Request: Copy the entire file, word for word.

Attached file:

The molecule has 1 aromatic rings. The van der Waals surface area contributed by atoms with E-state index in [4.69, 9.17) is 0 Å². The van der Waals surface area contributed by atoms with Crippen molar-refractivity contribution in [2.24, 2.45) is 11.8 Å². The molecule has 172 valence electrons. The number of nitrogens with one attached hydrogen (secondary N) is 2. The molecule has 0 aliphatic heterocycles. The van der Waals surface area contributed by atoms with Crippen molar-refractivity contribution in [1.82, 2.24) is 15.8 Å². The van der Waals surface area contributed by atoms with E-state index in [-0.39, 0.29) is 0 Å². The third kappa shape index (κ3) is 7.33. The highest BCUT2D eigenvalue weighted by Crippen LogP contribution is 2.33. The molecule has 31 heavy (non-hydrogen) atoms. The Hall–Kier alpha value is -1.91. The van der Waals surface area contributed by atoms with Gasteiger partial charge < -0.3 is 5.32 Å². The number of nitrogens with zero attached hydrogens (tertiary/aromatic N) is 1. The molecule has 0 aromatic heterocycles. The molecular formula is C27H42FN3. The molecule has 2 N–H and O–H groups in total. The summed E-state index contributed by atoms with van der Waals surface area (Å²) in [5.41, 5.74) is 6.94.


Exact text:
The molecule has 1 aromatic rings. The van der Waals surface area contributed by atoms with E-state index in [4.69, 9.17) is 0 Å². The van der Waals surface area contributed by atoms with Crippen molar-refractivity contribution in [2.24, 2.45) is 11.8 Å². The molecule has 172 valence electrons. The number of nitrogens with one attached hydrogen (secondary N) is 2. The molecule has 0 aliphatic heterocycles. The van der Waals surface area contributed by atoms with Crippen molar-refractivity contribution in [1.82, 2.24) is 15.8 Å². The van der Waals surface area contributed by atoms with E-state index in [-0.39, 0.29) is 0 Å². The third kappa shape index (κ3) is 7.33. The highest BCUT2D eigenvalue weighted by Crippen LogP contribution is 2.33. The molecule has 31 heavy (non-hydrogen) atoms. The Hall–Kier alpha value is -1.91. The van der Waals surface area contributed by atoms with Gasteiger partial charge < -0.3 is 5.32 Å². The number of nitrogens with zero attached hydrogens (tertiary/aromatic N) is 1. The molecule has 0 aromatic heterocycles. The molecular formula is C27H42FN3. The molecule has 2 N–H and O–H groups in total. The summed E-state index contributed by atoms with van der Waals surface area (Å²) in [5.41, 5.74) is 6.94.